- Discover essay samples

King Lear Parrellelism in King Lear

4.9 of 5.0 (78 reviews)

592 words

King Lear   Parrellelism in King Lear Page 1
King Lear   Parrellelism in King Lear Page 2
King Lear   Parrellelism in King Lear Page 3
King Lear   Parrellelism in King Lear Page 4
The above thumbnails are of reduced quality. To view the work in full quality, click download.

King Lear - Parrellelism in King Lear

Many twists and turns characterize the television soap operas of today. Subplots are a distinctive trait of these daylight dramas, for they keep audience on the edge of their seats. Subplots keep the material fresh and the audience wanting more. Shakespeare uses secondary plots as a literary device to greatly dramatize the action of the play and to spark a contrast to his underlying themes in King Lear. The secondary plots can incalculably improve the effect of dramatic irony and suspense. The effective usage of subplots in King Lear, as a form of parallelism, exhibits analogous traits of prominent characters. Using such literary device permits the audience to understand the emotions of the essential characters in the play. The magnificent similarity of different plots and characters can illustrate Shakespeare's perfect use of parallelism in King Lear.

Parallelism is greatly enhanced by the use of subplots, for it creates emphasis and suspense. The parallel between Lear and Gloucester displayed in the play cannot possibly be accidental. The subplot of Gloucester corresponds the major plot of Lear. The two fathers have their own loyal legitimate child, and their own evil and disloyal kin. Gloucester and Lear are both honorable men, who have children that return to them in their time of need, and are sightless to the truth. Like Lear, Gloucester is tormented, and his favored child recovers his life; he is tended and healed by the child whom he has wronged. Their sufferings are traceable to their extreme folly and injustice, and to a selfish pursuit of their pleasure. In the early beginning of King Lear, Cordelia says that her love for her father is the love between father and daughter, no more, no less.

"Unhappy that I am, I cannot heave

My heart into my mouth: I love your majesty

According to my bond; nor more nor less." (Shakespeare.I.i.93-95)

In response, Lear flies into a rage, disowns Cordelia, and divides her share of the kingdom between her two unworthy sisters. Such folly and injustice is encountered by Gloucester in the secondary plot.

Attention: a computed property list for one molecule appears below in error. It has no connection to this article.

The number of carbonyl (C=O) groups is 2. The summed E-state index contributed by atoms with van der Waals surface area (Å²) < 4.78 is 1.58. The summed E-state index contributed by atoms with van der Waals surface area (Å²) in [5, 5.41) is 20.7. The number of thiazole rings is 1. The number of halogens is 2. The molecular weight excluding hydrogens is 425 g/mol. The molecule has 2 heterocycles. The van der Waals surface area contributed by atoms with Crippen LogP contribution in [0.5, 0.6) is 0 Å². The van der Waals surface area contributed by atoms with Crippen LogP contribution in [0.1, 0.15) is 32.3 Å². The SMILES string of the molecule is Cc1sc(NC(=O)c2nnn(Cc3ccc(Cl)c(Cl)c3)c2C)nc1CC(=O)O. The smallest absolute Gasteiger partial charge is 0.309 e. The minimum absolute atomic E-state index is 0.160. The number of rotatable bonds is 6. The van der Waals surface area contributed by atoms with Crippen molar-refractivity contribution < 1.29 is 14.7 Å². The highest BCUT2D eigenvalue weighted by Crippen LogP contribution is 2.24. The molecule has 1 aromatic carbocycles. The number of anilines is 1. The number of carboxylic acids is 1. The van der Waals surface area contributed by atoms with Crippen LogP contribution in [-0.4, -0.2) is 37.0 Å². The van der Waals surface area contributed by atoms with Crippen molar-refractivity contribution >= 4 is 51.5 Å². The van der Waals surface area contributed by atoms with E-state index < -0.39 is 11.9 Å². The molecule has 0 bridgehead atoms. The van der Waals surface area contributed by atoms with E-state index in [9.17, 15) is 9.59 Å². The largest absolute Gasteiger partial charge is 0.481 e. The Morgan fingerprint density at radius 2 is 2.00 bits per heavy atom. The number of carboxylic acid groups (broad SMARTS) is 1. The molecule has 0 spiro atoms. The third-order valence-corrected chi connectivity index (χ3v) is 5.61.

"O villain, villain! His very opinion in the

letter. Abhorred villain, unnatural, detested, brut-

ish villain; worse than brutish! Go, sirrah, seek

him. I'll apprehend him. Abominable villain! Where

is he?" (I.ii.80-84)

Gloucester fooled by his wick bastard son, Edmund, attacks Edgar and leaves Edmund to his evil plans. The parallel incidents of Lear and Gloucester add towards the dramatic irony in the audience.

Great Shakespearean plays such as King Lear, often illustrate the theme of good versus evil. The protagonists of this play, Cordelia and Edgar, hide in the beginning of the play and reveal themselves at the end to conquer and defeat Edmund's malicious plans. Cordelia is safely sheltered from her sister's cruelty in France, as Edgar hides and disguises himself in order to escape Edmund's torment. Parallelism between Cordelia and Edgar is very similar. When Lear was suffering from the bitter torture of the storm, Cordelia invaded Albion not to take land, but to allow Cordelia to nurture and recover her father from the cruel abandonment from Regan and Goneril.

"Seek, seek for him,

lest his ungoverned rage dissolve the life

that wants the means to lead it." (...

You are currently seeing 50% of this paper.

You're seeing 592 words of 1183.

Keywords: king lear paraphrase pdf, king lear performance history, king lear parody, king lear psychoanalysis essay, king lear problem

Similar essays

Riders to the Sea

Riders to the sea written by John Millington Syng are taking place on an island west of Ireland. After nine days and know news about Maurya's missing son, Michael she has become restless in sleep. Her daughter Cathleen is busy with household chores, her sister Nora comes into cottage quietly with a bundle given to her from the young priest. It was...

170 reviews
Heart Of Darkness - Racism

Chinua Achebe, a well-known writer, once gave a lecture at the University of Massachusetts about Joseph Conrad's Heart of Darkness, entitled "An Image of Africa: Racism in Conrad's Heart of Darkness." Throughout his essay, Achebe notes how Conrad used Africa as a background only, and how he "set Africa up as a foil to Europe,"(Achebe, p.251) while...

124 reviews
Political, social and moral me

Theodore Seuss Geisel, better known to generations of readers all over the world as "Dr. Seuss," is the American author of many popular children?s books. Dr. Seuss? "deft combination of easy words, swift rhymes and batty nonsense" (Horn 69) has convinced many children that reading does not have to be a boring chore, but instead can be fun and...

113 reviews
Response Paper On Faulkner's "A Rose For Emily"

I read the story "A Rose for Emily" by William Faulkner. The story is told by a third person point of view. I think it is a limited point of view because you really can't get into the heads of any of the characters to see what they are really thinking and feeling. The narrator is never really known. He is not a character in the story. The major cha...

193 reviews
King Lear

Shakespeare\'s tragedy is a detailed description of the consequences of one man\'s decisions. This fictitious man is Lear, King of England, who\'s decisions greatly alter his life and the lives of those around him. As Lear bears the status of King he is, as one expects, a man of great power but sinfully he surrenders a...

48 reviews
Atsisiųsti šį darbą